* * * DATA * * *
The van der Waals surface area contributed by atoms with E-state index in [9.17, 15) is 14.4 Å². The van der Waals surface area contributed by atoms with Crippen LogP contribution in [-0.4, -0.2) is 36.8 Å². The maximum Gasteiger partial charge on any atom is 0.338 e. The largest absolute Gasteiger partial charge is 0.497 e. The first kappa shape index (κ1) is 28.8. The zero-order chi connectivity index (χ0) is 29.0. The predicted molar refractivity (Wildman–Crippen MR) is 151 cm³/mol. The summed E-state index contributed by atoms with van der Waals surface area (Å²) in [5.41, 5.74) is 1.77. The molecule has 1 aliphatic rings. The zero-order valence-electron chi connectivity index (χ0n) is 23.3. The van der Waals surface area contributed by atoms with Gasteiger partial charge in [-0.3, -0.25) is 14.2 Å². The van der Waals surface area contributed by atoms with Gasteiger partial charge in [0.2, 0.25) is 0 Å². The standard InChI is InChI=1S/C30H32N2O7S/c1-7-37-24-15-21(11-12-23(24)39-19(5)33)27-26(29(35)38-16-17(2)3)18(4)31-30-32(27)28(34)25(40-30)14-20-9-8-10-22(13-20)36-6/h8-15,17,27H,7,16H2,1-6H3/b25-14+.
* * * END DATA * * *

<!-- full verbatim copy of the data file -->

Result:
The van der Waals surface area contributed by atoms with E-state index in [9.17, 15) is 14.4 Å². The van der Waals surface area contributed by atoms with Crippen LogP contribution in [-0.4, -0.2) is 36.8 Å². The maximum Gasteiger partial charge on any atom is 0.338 e. The largest absolute Gasteiger partial charge is 0.497 e. The first kappa shape index (κ1) is 28.8. The zero-order chi connectivity index (χ0) is 29.0. The predicted molar refractivity (Wildman–Crippen MR) is 151 cm³/mol. The summed E-state index contributed by atoms with van der Waals surface area (Å²) in [5.41, 5.74) is 1.77. The molecule has 1 aliphatic rings. The zero-order valence-electron chi connectivity index (χ0n) is 23.3. The van der Waals surface area contributed by atoms with Gasteiger partial charge in [-0.3, -0.25) is 14.2 Å². The van der Waals surface area contributed by atoms with Gasteiger partial charge in [0.2, 0.25) is 0 Å². The standard InChI is InChI=1S/C30H32N2O7S/c1-7-37-24-15-21(11-12-23(24)39-19(5)33)27-26(29(35)38-16-17(2)3)18(4)31-30-32(27)28(34)25(40-30)14-20-9-8-10-22(13-20)36-6/h8-15,17,27H,7,16H2,1-6H3/b25-14+.